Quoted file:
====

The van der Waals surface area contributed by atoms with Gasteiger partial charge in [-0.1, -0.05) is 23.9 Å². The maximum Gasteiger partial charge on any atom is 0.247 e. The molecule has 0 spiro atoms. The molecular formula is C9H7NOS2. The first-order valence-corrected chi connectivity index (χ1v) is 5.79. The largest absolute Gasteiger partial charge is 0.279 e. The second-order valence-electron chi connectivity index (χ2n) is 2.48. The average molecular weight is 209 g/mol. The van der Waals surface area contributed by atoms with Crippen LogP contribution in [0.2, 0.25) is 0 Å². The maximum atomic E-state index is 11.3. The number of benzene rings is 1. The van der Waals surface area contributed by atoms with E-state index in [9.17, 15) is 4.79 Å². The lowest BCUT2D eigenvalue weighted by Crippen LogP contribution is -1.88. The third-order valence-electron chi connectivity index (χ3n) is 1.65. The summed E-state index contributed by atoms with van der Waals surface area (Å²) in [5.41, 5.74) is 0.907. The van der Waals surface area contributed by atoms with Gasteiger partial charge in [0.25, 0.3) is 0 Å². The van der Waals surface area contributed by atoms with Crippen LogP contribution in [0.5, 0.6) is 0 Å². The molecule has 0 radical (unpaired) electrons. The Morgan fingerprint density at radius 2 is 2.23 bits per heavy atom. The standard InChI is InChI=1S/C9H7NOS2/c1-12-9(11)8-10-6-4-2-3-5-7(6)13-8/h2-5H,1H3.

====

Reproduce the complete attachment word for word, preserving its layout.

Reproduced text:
The van der Waals surface area contributed by atoms with Gasteiger partial charge in [-0.1, -0.05) is 23.9 Å². The maximum Gasteiger partial charge on any atom is 0.247 e. The molecule has 0 spiro atoms. The molecular formula is C9H7NOS2. The first-order valence-corrected chi connectivity index (χ1v) is 5.79. The largest absolute Gasteiger partial charge is 0.279 e. The second-order valence-electron chi connectivity index (χ2n) is 2.48. The average molecular weight is 209 g/mol. The van der Waals surface area contributed by atoms with Crippen LogP contribution in [0.2, 0.25) is 0 Å². The maximum atomic E-state index is 11.3. The number of benzene rings is 1. The van der Waals surface area contributed by atoms with E-state index in [9.17, 15) is 4.79 Å². The lowest BCUT2D eigenvalue weighted by Crippen LogP contribution is -1.88. The third-order valence-electron chi connectivity index (χ3n) is 1.65. The summed E-state index contributed by atoms with van der Waals surface area (Å²) in [5.41, 5.74) is 0.907. The van der Waals surface area contributed by atoms with Gasteiger partial charge in [0.25, 0.3) is 0 Å². The van der Waals surface area contributed by atoms with Crippen LogP contribution in [0.5, 0.6) is 0 Å². The molecule has 0 radical (unpaired) electrons. The Morgan fingerprint density at radius 2 is 2.23 bits per heavy atom. The standard InChI is InChI=1S/C9H7NOS2/c1-12-9(11)8-10-6-4-2-3-5-7(6)13-8/h2-5H,1H3.